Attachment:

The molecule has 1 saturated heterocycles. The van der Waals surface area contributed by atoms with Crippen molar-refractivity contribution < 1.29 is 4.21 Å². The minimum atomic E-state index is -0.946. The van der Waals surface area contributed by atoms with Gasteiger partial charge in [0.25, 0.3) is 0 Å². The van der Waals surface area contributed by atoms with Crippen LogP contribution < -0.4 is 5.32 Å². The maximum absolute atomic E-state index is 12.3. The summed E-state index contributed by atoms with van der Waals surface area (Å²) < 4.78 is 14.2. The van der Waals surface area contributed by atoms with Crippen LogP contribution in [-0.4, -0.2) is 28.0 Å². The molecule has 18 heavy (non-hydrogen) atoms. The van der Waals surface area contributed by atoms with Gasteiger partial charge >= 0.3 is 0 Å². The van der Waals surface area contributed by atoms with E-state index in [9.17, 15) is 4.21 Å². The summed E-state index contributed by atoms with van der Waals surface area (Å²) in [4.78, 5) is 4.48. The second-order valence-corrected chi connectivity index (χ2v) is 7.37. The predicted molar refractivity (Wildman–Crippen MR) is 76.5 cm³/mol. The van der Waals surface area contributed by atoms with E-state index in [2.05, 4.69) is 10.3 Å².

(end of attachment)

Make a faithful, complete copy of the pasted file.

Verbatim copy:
The molecule has 1 saturated heterocycles. The van der Waals surface area contributed by atoms with Crippen molar-refractivity contribution < 1.29 is 4.21 Å². The minimum atomic E-state index is -0.946. The van der Waals surface area contributed by atoms with Gasteiger partial charge in [0.25, 0.3) is 0 Å². The van der Waals surface area contributed by atoms with Crippen LogP contribution < -0.4 is 5.32 Å². The maximum absolute atomic E-state index is 12.3. The summed E-state index contributed by atoms with van der Waals surface area (Å²) < 4.78 is 14.2. The van der Waals surface area contributed by atoms with Crippen LogP contribution in [-0.4, -0.2) is 28.0 Å². The molecule has 18 heavy (non-hydrogen) atoms. The van der Waals surface area contributed by atoms with Gasteiger partial charge >= 0.3 is 0 Å². The van der Waals surface area contributed by atoms with E-state index in [9.17, 15) is 4.21 Å². The summed E-state index contributed by atoms with van der Waals surface area (Å²) in [4.78, 5) is 4.48. The second-order valence-corrected chi connectivity index (χ2v) is 7.37. The predicted molar refractivity (Wildman–Crippen MR) is 76.5 cm³/mol. The van der Waals surface area contributed by atoms with E-state index in [2.05, 4.69) is 10.3 Å².